In some countries, finding a public toilet/WC may be easy (as in China, France, New Zealand, or Australia), or virtually impossible (as in the USA or Italy).
Where a country lacks public toilets, locals probably expect that visitors will follow their own example, and use an establishment such as a bar or café. However, in popular tourist destinations, grim faced waiters and grimmer signs, or locked doors, provide a strong disincentive to anyone seeking relief without becoming an involuntary customer. In smaller villages and localities, there may be no such prospect at all. Is it possible that locals in those countries have developed a Darwinian survival trait that allows them to better control their bodily functions?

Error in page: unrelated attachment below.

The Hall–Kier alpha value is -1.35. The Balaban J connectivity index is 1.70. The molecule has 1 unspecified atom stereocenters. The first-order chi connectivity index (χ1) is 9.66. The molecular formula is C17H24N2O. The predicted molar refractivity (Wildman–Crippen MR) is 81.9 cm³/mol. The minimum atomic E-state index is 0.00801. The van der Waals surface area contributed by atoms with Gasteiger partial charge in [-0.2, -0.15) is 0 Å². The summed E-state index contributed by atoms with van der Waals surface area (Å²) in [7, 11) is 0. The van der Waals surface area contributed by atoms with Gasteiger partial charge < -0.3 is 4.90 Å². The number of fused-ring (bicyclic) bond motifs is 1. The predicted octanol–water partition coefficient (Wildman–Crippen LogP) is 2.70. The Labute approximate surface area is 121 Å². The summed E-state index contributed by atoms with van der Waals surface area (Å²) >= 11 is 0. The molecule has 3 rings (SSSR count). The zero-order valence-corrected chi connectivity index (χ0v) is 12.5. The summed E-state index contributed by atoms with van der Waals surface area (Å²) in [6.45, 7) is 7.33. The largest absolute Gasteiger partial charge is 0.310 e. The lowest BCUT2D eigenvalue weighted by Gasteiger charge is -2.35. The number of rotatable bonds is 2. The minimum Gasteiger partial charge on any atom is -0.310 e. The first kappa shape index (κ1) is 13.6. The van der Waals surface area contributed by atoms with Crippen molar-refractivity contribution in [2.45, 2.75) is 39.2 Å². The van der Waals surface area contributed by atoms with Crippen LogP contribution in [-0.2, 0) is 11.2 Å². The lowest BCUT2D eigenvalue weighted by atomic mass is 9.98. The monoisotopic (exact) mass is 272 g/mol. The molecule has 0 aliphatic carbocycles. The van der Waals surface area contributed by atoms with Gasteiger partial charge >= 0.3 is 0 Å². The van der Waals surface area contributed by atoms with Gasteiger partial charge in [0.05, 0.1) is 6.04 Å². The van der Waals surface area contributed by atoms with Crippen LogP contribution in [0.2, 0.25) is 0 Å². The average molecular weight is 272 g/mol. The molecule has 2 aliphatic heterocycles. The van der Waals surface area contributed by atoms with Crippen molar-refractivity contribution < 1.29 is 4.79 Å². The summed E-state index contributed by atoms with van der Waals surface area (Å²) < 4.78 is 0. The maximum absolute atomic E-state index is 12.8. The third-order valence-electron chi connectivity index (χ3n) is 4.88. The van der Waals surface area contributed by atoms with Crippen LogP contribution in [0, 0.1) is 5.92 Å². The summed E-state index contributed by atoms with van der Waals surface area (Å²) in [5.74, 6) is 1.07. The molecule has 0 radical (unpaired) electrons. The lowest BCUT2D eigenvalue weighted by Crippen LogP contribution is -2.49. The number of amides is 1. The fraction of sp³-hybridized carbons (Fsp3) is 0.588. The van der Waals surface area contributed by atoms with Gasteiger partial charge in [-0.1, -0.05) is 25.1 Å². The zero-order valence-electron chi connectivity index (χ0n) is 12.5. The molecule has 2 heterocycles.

Most public toilets make no concessions to aesthetics. Not so this one in Pont Aven, Brittany; my selection for the most beautiful public toilet in the world. Why? It’s an elegant structure, reminiscent of the hórreos or granaries of Galicia in Spain. Traditional stone construction integrates subtly with the convenient central location in the village, and the Aven River below provides soothing sound effects of running water.